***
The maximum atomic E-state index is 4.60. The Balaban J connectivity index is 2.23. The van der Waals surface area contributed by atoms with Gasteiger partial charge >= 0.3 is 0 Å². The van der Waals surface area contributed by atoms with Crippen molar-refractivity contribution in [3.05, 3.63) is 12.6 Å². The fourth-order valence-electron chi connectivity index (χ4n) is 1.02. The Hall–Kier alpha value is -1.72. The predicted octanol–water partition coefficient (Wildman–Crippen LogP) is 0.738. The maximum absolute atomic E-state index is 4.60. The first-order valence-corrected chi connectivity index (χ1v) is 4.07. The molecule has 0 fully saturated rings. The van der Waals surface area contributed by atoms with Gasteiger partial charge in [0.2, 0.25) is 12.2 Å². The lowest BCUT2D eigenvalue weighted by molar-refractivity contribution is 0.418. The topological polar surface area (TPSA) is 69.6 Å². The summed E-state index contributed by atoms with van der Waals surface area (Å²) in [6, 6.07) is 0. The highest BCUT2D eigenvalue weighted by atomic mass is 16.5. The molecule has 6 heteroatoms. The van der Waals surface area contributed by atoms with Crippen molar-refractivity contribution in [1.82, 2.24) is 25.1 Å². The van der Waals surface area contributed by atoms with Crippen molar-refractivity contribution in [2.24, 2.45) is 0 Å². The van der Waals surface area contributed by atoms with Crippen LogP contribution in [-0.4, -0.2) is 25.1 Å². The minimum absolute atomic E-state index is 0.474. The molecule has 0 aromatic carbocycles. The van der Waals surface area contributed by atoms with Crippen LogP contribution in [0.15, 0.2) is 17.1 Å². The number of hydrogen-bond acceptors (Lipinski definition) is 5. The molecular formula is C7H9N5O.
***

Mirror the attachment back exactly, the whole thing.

The maximum atomic E-state index is 4.60. The Balaban J connectivity index is 2.23. The van der Waals surface area contributed by atoms with Gasteiger partial charge >= 0.3 is 0 Å². The van der Waals surface area contributed by atoms with Crippen molar-refractivity contribution in [3.05, 3.63) is 12.6 Å². The fourth-order valence-electron chi connectivity index (χ4n) is 1.02. The Hall–Kier alpha value is -1.72. The predicted octanol–water partition coefficient (Wildman–Crippen LogP) is 0.738. The maximum absolute atomic E-state index is 4.60. The first-order valence-corrected chi connectivity index (χ1v) is 4.07. The molecule has 0 fully saturated rings. The van der Waals surface area contributed by atoms with Gasteiger partial charge in [0.2, 0.25) is 12.2 Å². The lowest BCUT2D eigenvalue weighted by molar-refractivity contribution is 0.418. The topological polar surface area (TPSA) is 69.6 Å². The summed E-state index contributed by atoms with van der Waals surface area (Å²) in [6, 6.07) is 0. The highest BCUT2D eigenvalue weighted by atomic mass is 16.5. The molecule has 6 heteroatoms. The van der Waals surface area contributed by atoms with Crippen molar-refractivity contribution in [1.82, 2.24) is 25.1 Å². The van der Waals surface area contributed by atoms with Crippen molar-refractivity contribution in [2.24, 2.45) is 0 Å². The van der Waals surface area contributed by atoms with Crippen LogP contribution in [-0.4, -0.2) is 25.1 Å². The minimum absolute atomic E-state index is 0.474. The molecule has 0 aromatic carbocycles. The van der Waals surface area contributed by atoms with Crippen LogP contribution in [0.15, 0.2) is 17.1 Å². The number of hydrogen-bond acceptors (Lipinski definition) is 5. The molecular formula is C7H9N5O.